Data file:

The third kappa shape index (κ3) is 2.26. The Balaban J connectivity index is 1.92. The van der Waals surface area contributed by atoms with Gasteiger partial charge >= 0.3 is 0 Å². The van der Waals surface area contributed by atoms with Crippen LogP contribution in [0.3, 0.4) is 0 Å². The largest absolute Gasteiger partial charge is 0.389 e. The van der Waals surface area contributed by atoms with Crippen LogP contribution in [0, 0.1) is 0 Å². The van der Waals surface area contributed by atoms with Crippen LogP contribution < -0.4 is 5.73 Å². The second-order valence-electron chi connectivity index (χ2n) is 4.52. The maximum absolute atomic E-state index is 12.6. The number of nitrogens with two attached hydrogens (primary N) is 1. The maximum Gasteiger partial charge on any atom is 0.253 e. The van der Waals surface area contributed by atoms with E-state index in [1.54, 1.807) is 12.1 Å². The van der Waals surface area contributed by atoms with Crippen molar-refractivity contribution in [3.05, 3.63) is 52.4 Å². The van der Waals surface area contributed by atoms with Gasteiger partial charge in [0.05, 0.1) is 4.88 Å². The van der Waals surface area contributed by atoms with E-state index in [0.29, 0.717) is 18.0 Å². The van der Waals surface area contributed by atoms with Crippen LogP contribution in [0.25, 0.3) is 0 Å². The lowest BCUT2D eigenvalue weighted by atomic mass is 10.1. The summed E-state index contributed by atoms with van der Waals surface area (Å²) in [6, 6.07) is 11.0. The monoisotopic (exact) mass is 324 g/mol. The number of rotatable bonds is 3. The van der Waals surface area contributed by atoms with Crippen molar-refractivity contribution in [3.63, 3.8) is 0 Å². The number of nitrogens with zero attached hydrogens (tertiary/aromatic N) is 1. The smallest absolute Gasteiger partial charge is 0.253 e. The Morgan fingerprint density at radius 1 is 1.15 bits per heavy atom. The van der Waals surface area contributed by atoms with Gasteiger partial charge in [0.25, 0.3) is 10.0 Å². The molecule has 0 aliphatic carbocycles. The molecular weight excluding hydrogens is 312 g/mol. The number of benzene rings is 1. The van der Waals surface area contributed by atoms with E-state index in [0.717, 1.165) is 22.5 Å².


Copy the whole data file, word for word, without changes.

The third kappa shape index (κ3) is 2.26. The Balaban J connectivity index is 1.92. The van der Waals surface area contributed by atoms with Gasteiger partial charge >= 0.3 is 0 Å². The van der Waals surface area contributed by atoms with Crippen LogP contribution in [0.3, 0.4) is 0 Å². The largest absolute Gasteiger partial charge is 0.389 e. The van der Waals surface area contributed by atoms with Crippen LogP contribution in [0, 0.1) is 0 Å². The van der Waals surface area contributed by atoms with Crippen LogP contribution < -0.4 is 5.73 Å². The second-order valence-electron chi connectivity index (χ2n) is 4.52. The maximum absolute atomic E-state index is 12.6. The number of nitrogens with two attached hydrogens (primary N) is 1. The maximum Gasteiger partial charge on any atom is 0.253 e. The van der Waals surface area contributed by atoms with E-state index in [1.54, 1.807) is 12.1 Å². The van der Waals surface area contributed by atoms with Crippen molar-refractivity contribution in [3.05, 3.63) is 52.4 Å². The van der Waals surface area contributed by atoms with Gasteiger partial charge in [0.05, 0.1) is 4.88 Å². The van der Waals surface area contributed by atoms with E-state index in [0.29, 0.717) is 18.0 Å². The van der Waals surface area contributed by atoms with Crippen LogP contribution in [0.25, 0.3) is 0 Å². The lowest BCUT2D eigenvalue weighted by atomic mass is 10.1. The summed E-state index contributed by atoms with van der Waals surface area (Å²) in [6, 6.07) is 11.0. The monoisotopic (exact) mass is 324 g/mol. The number of rotatable bonds is 3. The van der Waals surface area contributed by atoms with Crippen molar-refractivity contribution in [3.63, 3.8) is 0 Å². The number of nitrogens with zero attached hydrogens (tertiary/aromatic N) is 1. The smallest absolute Gasteiger partial charge is 0.253 e. The Morgan fingerprint density at radius 1 is 1.15 bits per heavy atom. The van der Waals surface area contributed by atoms with Gasteiger partial charge in [0.25, 0.3) is 10.0 Å². The molecule has 0 aliphatic carbocycles. The molecular weight excluding hydrogens is 312 g/mol. The number of benzene rings is 1. The van der Waals surface area contributed by atoms with E-state index in [0.717, 1.165) is 22.5 Å².